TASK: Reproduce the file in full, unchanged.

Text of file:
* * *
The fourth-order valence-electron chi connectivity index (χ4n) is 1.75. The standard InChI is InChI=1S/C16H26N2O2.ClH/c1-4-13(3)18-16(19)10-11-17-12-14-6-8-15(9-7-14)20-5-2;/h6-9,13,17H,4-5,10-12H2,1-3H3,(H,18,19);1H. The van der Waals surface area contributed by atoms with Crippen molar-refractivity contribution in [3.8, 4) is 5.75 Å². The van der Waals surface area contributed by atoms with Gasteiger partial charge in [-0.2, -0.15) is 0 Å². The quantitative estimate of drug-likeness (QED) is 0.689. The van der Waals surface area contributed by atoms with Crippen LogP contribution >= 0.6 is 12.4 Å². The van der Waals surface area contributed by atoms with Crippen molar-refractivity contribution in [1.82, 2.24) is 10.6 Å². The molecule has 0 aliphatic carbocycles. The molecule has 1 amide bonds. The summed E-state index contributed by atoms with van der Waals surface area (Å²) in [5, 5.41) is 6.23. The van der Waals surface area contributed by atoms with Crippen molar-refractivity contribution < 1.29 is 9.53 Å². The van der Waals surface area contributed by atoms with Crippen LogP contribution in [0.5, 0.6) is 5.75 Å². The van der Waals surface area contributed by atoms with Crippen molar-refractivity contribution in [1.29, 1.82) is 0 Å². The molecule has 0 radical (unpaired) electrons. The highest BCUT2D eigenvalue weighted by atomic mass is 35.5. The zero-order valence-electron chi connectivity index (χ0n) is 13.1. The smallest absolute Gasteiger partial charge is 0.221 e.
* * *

The fourth-order valence-electron chi connectivity index (χ4n) is 1.75. The standard InChI is InChI=1S/C16H26N2O2.ClH/c1-4-13(3)18-16(19)10-11-17-12-14-6-8-15(9-7-14)20-5-2;/h6-9,13,17H,4-5,10-12H2,1-3H3,(H,18,19);1H. The van der Waals surface area contributed by atoms with Crippen molar-refractivity contribution in [3.8, 4) is 5.75 Å². The van der Waals surface area contributed by atoms with Gasteiger partial charge in [-0.2, -0.15) is 0 Å². The quantitative estimate of drug-likeness (QED) is 0.689. The van der Waals surface area contributed by atoms with Crippen LogP contribution >= 0.6 is 12.4 Å². The van der Waals surface area contributed by atoms with Crippen molar-refractivity contribution in [1.82, 2.24) is 10.6 Å². The molecule has 0 aliphatic carbocycles. The molecule has 1 amide bonds. The summed E-state index contributed by atoms with van der Waals surface area (Å²) in [5, 5.41) is 6.23. The van der Waals surface area contributed by atoms with Crippen molar-refractivity contribution < 1.29 is 9.53 Å². The van der Waals surface area contributed by atoms with Crippen LogP contribution in [0.5, 0.6) is 5.75 Å². The van der Waals surface area contributed by atoms with Crippen molar-refractivity contribution in [1.29, 1.82) is 0 Å². The molecule has 0 radical (unpaired) electrons. The highest BCUT2D eigenvalue weighted by atomic mass is 35.5. The zero-order valence-electron chi connectivity index (χ0n) is 13.1. The smallest absolute Gasteiger partial charge is 0.221 e.